There is something disconcerting to the writer in the instinct which causes him to take an interest in the singularities of human nature so absorbing that his moral sense is powerless against it. He recognizes in himself an artistic satisfaction in the contemplation of evil which a little startles him; but sincerity forces him to confess that the disapproval he feels for certain actions is not nearly so strong as his curiosity in their reasons. The character of a scoundrel, logical and complete, has a fascination for his creator which is an outrage to law and order. I expect that Shakespeare devised Iago with a gusto which he never knew when, weaving moonbeams with his fancy, he imagined Desdemona. It may be that in his rogues the writer gratifies instincts deep-rooted in him, which the manners and customs of a civilized world have forced back to the mysterious recesses of the subconscious. In giving to the character of his invention flesh and bones he is giving life to that part of himself which finds no other means of expression. His satisfaction is a sense of liberation.

W. Somerset Maugham is a subtle writer, much under-read these days. When I reread these favourites, even though it seems as though I’ve returned to an old friend, there’s always something fresh to uncover. Certainly the test of an excellent novel is to return to it 2, 3, or 4 times and to find it new and intriguing each time.

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The Painted Veil by W. Somerset Maugham

“What was it in the human heart that made you despise a man because he loved you?”

Several events led me back to W. Somerset Maugham, a great favourite, and in my opinion much underappreciated. I selected The Painted Veil to reread–in some ways a very strange unfathomable novel that tells the tale of a thoughtless pretty, self-centred frivolous woman who commits an act that condemns her in society, and who then undergoes some form of redemption. I use the term Redemption a little awkwardly as this usually have some sort of religious connotation, and while religion does have a place here in the novel, Maugham doesn’t use religion in any traditional sense, but more of that later.

The Painted Veil (and yes it’s been made into a film) is the story of Kitty Fane–or Kitty Farstin as she is named before her marriage. Kitty is the eldest of two daughters, the product of Bernard Garstin and his insufferable social-climbing wife, “a hard, cruel, managing, ambitious, parsimonious, and stupid woman.” Mrs Garstin, the daughter of a Liverpool solicitor,  married her husband, not for love, but because she thought he would “go far. He hadn’t.” Mrs Garstin’s bitter disappointment and frustrated ambition at her lack of social position festers and then contaminates her relationships with her two daughters. The youngest, Doris, is plain, but Kitty is a beauty, and it’s on Kitty that Mrs. Garstin’s ambitions and energies rest.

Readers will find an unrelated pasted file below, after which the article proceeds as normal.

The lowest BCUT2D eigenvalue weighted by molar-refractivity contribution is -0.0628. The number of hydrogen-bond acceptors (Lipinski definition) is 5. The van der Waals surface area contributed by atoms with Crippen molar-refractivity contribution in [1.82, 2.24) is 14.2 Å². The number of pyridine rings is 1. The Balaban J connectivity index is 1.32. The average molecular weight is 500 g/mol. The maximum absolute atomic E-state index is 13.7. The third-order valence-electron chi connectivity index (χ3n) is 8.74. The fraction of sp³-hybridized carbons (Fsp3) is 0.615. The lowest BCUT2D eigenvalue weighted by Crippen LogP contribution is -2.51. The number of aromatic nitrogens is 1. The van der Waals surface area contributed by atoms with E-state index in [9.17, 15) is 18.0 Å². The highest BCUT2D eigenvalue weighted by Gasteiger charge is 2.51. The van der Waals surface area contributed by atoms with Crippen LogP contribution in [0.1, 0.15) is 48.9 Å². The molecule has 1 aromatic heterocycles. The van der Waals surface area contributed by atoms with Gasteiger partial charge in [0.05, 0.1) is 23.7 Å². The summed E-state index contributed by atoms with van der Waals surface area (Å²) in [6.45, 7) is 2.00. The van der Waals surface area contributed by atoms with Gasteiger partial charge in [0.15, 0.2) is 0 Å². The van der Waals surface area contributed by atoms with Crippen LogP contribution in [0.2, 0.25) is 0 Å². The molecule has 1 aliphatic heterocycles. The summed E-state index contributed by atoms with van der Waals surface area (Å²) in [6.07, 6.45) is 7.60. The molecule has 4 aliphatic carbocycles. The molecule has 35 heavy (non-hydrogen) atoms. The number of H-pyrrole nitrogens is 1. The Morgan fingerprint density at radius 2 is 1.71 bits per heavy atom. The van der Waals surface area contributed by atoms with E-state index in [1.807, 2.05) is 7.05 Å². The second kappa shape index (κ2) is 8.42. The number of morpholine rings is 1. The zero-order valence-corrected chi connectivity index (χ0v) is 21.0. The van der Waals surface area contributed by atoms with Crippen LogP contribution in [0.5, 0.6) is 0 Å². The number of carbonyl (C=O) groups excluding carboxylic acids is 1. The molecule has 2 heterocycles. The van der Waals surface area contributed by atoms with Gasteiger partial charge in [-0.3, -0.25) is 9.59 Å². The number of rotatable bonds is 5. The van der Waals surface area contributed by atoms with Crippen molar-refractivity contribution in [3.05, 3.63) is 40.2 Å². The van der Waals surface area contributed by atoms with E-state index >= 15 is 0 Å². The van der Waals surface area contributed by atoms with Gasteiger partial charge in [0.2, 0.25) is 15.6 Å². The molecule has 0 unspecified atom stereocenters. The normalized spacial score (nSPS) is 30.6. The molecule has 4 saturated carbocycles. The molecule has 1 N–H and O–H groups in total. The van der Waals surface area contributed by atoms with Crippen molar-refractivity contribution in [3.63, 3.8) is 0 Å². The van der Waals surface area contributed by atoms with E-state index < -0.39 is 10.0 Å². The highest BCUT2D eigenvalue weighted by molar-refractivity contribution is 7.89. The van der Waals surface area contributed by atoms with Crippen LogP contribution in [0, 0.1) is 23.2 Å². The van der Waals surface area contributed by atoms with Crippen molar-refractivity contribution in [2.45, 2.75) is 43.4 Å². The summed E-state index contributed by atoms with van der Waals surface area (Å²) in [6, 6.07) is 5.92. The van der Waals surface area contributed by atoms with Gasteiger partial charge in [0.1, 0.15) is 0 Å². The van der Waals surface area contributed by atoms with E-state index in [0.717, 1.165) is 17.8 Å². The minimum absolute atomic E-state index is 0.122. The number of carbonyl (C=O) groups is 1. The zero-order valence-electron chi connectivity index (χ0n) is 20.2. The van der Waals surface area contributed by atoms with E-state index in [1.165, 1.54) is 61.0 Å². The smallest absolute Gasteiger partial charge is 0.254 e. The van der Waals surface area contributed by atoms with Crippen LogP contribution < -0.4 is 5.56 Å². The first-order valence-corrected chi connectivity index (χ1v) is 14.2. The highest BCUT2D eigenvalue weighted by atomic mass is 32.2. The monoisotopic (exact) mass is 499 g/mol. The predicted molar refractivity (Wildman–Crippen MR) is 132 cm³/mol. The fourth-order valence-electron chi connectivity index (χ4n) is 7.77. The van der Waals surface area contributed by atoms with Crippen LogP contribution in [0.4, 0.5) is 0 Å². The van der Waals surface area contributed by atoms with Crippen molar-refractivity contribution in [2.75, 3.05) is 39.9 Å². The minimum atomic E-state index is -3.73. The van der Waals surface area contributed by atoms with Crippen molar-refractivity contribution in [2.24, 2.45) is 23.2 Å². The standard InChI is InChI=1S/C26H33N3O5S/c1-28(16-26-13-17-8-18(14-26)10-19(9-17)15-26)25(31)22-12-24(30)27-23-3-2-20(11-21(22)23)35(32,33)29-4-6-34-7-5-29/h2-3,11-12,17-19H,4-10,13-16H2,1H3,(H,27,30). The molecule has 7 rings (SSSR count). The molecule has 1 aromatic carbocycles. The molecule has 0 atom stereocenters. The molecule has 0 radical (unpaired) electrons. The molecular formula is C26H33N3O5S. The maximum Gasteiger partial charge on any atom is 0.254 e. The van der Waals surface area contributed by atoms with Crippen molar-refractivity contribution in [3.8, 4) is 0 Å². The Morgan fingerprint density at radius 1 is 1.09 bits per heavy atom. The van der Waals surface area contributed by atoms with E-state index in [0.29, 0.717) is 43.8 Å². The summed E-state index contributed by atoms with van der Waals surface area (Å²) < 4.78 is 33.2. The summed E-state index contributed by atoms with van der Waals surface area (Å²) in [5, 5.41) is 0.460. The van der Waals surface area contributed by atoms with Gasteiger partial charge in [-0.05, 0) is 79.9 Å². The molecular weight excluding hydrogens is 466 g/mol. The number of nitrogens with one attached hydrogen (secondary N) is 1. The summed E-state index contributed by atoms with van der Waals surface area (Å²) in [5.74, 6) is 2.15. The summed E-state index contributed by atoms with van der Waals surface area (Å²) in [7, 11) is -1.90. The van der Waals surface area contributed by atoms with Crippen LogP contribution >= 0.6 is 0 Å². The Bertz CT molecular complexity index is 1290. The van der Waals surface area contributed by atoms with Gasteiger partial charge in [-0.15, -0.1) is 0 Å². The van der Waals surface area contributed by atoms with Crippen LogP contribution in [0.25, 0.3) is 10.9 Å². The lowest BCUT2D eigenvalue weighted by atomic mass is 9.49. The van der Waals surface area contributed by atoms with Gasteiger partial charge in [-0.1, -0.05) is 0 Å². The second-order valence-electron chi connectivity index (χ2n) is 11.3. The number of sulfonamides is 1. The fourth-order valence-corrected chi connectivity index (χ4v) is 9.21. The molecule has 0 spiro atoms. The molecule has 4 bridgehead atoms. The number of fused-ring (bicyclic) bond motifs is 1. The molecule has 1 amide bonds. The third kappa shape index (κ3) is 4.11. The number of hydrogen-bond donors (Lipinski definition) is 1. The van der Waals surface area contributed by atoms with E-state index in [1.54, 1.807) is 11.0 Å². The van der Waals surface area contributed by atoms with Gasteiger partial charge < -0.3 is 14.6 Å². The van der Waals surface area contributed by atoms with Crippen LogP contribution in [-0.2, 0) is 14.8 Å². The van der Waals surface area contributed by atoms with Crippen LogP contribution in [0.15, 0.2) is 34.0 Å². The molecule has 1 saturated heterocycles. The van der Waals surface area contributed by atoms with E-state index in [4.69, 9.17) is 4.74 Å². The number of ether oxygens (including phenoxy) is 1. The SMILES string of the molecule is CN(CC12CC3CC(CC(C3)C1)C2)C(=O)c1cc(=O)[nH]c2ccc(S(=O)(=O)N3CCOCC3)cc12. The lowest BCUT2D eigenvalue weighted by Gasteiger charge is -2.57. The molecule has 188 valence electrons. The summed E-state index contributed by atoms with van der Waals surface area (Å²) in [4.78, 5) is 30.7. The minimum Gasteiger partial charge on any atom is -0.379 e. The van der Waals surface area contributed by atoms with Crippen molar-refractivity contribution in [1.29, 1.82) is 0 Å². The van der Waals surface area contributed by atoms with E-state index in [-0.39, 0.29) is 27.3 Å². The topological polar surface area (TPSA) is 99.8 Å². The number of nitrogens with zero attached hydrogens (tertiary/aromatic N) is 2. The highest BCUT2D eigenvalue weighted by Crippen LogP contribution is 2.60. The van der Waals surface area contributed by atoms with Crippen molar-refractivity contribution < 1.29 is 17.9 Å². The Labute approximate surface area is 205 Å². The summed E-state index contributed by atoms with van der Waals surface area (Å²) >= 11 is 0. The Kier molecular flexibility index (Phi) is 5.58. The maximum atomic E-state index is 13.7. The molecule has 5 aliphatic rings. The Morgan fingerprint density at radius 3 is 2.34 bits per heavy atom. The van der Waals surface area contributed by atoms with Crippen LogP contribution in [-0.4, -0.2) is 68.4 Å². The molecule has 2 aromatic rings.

Her first season passed without the perfect suitor presenting himself, and the second also; but she was young and could afford to wait. Mrs Garstin told her friends that she thought it a pity for a girl to marry till she was twenty-one. But a third year passed and then a fourth. Two or three of her old admirers proposed again, but they were still penniless; one or two boys younger than herself proposed.; a retired Indian Civilian, a K.C.I. E., did the same: he was fifty-three. Kitty still danced a great deal, she went to Wimbledon and Lord’s and Ascot and Henley; she was throughly enjoying herself; but still no-one whose position and income were satisfactory asked her to marry him. Mrs Garstin began to grow uneasy. She noticed that Kitty was beginning to attract men of forty and over. She reminded her that she would not be any longer so pretty in a year or two and that young girls were coming out all the time. Mrs Garstin did not mince words in the domestic circle and she warned her daughter tartly that she would miss her market.

With the prospect of an ever-diminishing shelf life, combined with the embarrassing reality that her plain sister makes a brilliant match, Kitty in a “panic” accepts the first halfway suitable proposal that comes along. The proposal is made by the very quiet, very shy Walter Fane, a bacteriologist doctor who’s stationed in Hong Kong.  And so Kitty finds herself, in a bit of a daze, living in Hong Kong with a man she doesn’t know, doesn’t understand and doesn’t particularly like.  

Stuck in a mis-matched marriage, Kitty falls madly in love with a married man, an ambitious but gregarious official, who seems to be more her speed. Leaving some blanks here, I’ll just say that Walter whisks Kitty off to a remote rural area–to the middle of a cholera epidemic.  

One of Maugham’s frequent themes is relationships between unequals. In Of Human Bondage, the inequality is class, and in The Painted Veil, one of Maugham’s most complex novels, the inequity between Walter and Kitty is morality; they are simply two very different people. Kitty Fane isn’t a bad person, but she is shallow, thoughtless, and frivolous. Walter is a man of great integrity, capable of deep, lasting emotions, and theirs is a hellish match as they are destined to make one another deeply unhappy. Here’s Walter arguing with Kitty: